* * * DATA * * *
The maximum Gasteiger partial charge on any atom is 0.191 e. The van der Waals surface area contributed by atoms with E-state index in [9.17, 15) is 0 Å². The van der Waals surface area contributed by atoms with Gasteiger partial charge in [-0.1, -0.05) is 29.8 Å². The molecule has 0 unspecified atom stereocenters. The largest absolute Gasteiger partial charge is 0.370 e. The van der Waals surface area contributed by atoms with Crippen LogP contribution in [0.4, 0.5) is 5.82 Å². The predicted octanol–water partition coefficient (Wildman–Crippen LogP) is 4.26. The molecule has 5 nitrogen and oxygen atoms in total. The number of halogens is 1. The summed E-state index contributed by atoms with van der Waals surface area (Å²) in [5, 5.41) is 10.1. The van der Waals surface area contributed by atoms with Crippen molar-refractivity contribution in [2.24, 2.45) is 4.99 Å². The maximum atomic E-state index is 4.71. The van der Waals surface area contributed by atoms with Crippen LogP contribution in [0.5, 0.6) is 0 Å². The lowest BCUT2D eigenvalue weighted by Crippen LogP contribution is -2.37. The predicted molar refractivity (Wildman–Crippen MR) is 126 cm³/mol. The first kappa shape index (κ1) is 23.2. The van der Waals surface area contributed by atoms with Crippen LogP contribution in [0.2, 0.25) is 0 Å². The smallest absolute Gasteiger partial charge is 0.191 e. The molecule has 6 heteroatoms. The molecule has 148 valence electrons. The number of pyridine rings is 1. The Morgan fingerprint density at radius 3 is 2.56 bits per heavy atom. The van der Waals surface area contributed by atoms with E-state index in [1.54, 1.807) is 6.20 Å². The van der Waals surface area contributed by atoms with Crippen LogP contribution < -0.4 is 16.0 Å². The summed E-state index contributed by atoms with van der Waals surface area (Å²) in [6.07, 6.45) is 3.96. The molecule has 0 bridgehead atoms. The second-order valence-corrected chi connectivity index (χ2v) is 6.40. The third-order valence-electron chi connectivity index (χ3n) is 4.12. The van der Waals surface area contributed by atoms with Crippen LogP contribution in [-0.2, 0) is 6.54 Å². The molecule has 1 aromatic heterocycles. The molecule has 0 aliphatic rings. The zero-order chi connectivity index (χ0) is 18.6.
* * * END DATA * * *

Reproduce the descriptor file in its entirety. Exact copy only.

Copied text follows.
The maximum Gasteiger partial charge on any atom is 0.191 e. The van der Waals surface area contributed by atoms with E-state index in [9.17, 15) is 0 Å². The van der Waals surface area contributed by atoms with Gasteiger partial charge in [-0.1, -0.05) is 29.8 Å². The molecule has 0 unspecified atom stereocenters. The largest absolute Gasteiger partial charge is 0.370 e. The van der Waals surface area contributed by atoms with Crippen LogP contribution in [0.4, 0.5) is 5.82 Å². The predicted octanol–water partition coefficient (Wildman–Crippen LogP) is 4.26. The molecule has 5 nitrogen and oxygen atoms in total. The number of halogens is 1. The summed E-state index contributed by atoms with van der Waals surface area (Å²) in [5, 5.41) is 10.1. The van der Waals surface area contributed by atoms with Crippen molar-refractivity contribution in [2.24, 2.45) is 4.99 Å². The maximum atomic E-state index is 4.71. The van der Waals surface area contributed by atoms with Crippen LogP contribution in [0.5, 0.6) is 0 Å². The lowest BCUT2D eigenvalue weighted by Crippen LogP contribution is -2.37. The predicted molar refractivity (Wildman–Crippen MR) is 126 cm³/mol. The first kappa shape index (κ1) is 23.2. The van der Waals surface area contributed by atoms with Crippen LogP contribution in [0.2, 0.25) is 0 Å². The smallest absolute Gasteiger partial charge is 0.191 e. The molecule has 6 heteroatoms. The molecule has 148 valence electrons. The number of pyridine rings is 1. The Morgan fingerprint density at radius 3 is 2.56 bits per heavy atom. The van der Waals surface area contributed by atoms with E-state index in [1.54, 1.807) is 6.20 Å². The van der Waals surface area contributed by atoms with Crippen LogP contribution < -0.4 is 16.0 Å². The summed E-state index contributed by atoms with van der Waals surface area (Å²) in [6.07, 6.45) is 3.96. The molecule has 0 bridgehead atoms. The second-order valence-corrected chi connectivity index (χ2v) is 6.40. The third-order valence-electron chi connectivity index (χ3n) is 4.12. The van der Waals surface area contributed by atoms with Crippen LogP contribution in [-0.2, 0) is 6.54 Å². The molecule has 1 aromatic heterocycles. The molecule has 0 aliphatic rings. The zero-order chi connectivity index (χ0) is 18.6.